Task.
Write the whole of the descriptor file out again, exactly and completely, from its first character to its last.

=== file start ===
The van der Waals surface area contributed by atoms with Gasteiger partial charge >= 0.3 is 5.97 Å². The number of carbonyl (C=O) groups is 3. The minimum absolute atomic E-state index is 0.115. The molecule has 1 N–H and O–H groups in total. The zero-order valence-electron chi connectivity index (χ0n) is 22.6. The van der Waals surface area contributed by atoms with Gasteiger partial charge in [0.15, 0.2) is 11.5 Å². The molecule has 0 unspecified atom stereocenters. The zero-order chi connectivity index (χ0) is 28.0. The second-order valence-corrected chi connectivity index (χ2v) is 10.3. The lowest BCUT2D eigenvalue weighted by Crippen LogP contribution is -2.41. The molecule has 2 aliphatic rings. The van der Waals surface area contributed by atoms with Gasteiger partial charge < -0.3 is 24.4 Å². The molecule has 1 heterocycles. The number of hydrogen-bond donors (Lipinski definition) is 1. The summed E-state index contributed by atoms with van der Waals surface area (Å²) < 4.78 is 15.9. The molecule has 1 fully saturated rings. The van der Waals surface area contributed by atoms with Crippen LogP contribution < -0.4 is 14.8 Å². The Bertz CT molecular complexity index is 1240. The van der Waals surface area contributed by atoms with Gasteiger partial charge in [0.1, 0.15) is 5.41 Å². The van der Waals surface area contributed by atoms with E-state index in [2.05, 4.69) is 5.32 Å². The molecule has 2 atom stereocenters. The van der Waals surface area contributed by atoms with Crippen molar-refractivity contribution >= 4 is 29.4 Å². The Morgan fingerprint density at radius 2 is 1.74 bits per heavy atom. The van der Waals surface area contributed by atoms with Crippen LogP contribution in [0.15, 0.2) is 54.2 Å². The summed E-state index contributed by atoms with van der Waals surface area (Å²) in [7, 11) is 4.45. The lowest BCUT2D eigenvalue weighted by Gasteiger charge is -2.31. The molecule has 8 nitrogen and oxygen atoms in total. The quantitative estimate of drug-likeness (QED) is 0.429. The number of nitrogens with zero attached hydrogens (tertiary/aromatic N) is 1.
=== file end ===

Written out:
The van der Waals surface area contributed by atoms with Gasteiger partial charge >= 0.3 is 5.97 Å². The number of carbonyl (C=O) groups is 3. The minimum absolute atomic E-state index is 0.115. The molecule has 1 N–H and O–H groups in total. The zero-order valence-electron chi connectivity index (χ0n) is 22.6. The van der Waals surface area contributed by atoms with Gasteiger partial charge in [0.15, 0.2) is 11.5 Å². The molecule has 0 unspecified atom stereocenters. The zero-order chi connectivity index (χ0) is 28.0. The second-order valence-corrected chi connectivity index (χ2v) is 10.3. The lowest BCUT2D eigenvalue weighted by Crippen LogP contribution is -2.41. The molecule has 2 aliphatic rings. The van der Waals surface area contributed by atoms with Gasteiger partial charge < -0.3 is 24.4 Å². The molecule has 1 heterocycles. The number of hydrogen-bond donors (Lipinski definition) is 1. The summed E-state index contributed by atoms with van der Waals surface area (Å²) < 4.78 is 15.9. The molecule has 1 fully saturated rings. The van der Waals surface area contributed by atoms with Crippen LogP contribution < -0.4 is 14.8 Å². The Bertz CT molecular complexity index is 1240. The van der Waals surface area contributed by atoms with Gasteiger partial charge in [0.1, 0.15) is 5.41 Å². The van der Waals surface area contributed by atoms with E-state index in [2.05, 4.69) is 5.32 Å². The molecule has 2 atom stereocenters. The van der Waals surface area contributed by atoms with Crippen molar-refractivity contribution >= 4 is 29.4 Å². The Morgan fingerprint density at radius 2 is 1.74 bits per heavy atom. The van der Waals surface area contributed by atoms with Crippen LogP contribution in [0.15, 0.2) is 54.2 Å². The summed E-state index contributed by atoms with van der Waals surface area (Å²) in [7, 11) is 4.45. The lowest BCUT2D eigenvalue weighted by Gasteiger charge is -2.31. The molecule has 8 nitrogen and oxygen atoms in total. The quantitative estimate of drug-likeness (QED) is 0.429. The number of nitrogens with zero attached hydrogens (tertiary/aromatic N) is 1.